Impact of the national test strategy on the development of the Covid-19 pandemic in Denmark

Peter Kamp Busk, Thomas Birk Kristiansen, Allan Engsig-Karup

Research output: Contribution to journalJournal article

Abstract

During the Covid-19 pandemic, Denmark has pursued a unique mass testing strategy culminating in testing of more than 8,000 citizens per 100,000 inhabitants per day in the Spring 2021. The strategy includes free access to Covid-19 testing and since 2021, compulsory documentation for negative test or vaccination for access to workplace, educational institutions, restaurants, and many other places.

In the present study we analysed the effect of the Danish mass testing strategy throughout relevant stages of the pandemic. Mass testing was found not to have impact on the number of hospitalizations during the pandemic. Furthermore, during the highest level of testing in the spring 2021 the fraction of positive tests increased slightly on comparable days indicating that mass testing at best, did not reduce the prevalence of Covid-19.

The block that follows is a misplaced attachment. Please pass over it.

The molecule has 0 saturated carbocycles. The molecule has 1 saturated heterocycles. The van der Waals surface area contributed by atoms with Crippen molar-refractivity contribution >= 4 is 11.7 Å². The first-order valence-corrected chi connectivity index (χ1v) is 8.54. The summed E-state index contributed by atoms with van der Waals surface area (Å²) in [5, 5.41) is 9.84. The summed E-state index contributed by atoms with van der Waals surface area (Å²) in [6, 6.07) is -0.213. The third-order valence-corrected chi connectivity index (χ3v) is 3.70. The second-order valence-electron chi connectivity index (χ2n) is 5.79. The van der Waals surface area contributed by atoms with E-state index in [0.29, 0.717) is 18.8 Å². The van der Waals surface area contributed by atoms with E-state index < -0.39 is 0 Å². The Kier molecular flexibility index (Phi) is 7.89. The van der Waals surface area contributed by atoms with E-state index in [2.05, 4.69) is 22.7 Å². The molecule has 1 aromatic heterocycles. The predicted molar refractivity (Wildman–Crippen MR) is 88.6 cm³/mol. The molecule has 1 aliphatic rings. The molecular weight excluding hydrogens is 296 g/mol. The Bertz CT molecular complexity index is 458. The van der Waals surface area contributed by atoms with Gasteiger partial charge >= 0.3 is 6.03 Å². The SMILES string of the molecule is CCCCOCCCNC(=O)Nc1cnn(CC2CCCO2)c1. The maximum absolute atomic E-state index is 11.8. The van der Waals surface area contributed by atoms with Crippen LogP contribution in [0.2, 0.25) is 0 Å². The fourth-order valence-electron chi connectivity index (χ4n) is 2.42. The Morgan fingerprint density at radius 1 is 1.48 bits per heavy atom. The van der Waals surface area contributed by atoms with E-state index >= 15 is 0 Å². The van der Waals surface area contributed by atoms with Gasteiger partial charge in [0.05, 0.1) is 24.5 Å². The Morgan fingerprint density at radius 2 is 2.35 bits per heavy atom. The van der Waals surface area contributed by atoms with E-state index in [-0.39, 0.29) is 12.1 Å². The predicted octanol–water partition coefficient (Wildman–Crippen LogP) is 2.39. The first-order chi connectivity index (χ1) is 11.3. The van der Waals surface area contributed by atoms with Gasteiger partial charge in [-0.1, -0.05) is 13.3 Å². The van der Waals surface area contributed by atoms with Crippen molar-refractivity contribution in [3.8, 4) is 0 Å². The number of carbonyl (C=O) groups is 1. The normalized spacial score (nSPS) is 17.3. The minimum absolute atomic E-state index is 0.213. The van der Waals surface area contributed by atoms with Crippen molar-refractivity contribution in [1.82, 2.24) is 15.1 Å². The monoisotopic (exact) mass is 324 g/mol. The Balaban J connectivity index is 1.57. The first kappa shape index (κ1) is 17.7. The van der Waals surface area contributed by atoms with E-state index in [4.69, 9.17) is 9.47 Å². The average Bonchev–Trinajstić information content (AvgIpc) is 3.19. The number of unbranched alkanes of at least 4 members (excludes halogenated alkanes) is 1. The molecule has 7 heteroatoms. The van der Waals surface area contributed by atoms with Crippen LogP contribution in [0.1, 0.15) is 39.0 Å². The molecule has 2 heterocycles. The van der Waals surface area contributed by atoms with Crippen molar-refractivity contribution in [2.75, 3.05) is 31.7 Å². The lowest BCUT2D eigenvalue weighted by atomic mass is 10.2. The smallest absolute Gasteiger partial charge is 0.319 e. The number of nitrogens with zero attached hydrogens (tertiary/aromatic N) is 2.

The relationship between positives in antigen testing and in PCR testing indicated that many patients are not tested early in their infection where the risk of transmission is highest.

A likely explanation for the lack of impact of mass testing on hospitalizations and infections is that the testing increases risk-behaviour of the tested persons and that a high fraction of false negatives at low Covid-19 prevalence combined with increased risk-behaviour outweighs beneficial effects of mass testing.
Original languageEnglish
JournalmedRxiv
DOIs
Publication statusPublished - 8 Jul 2021

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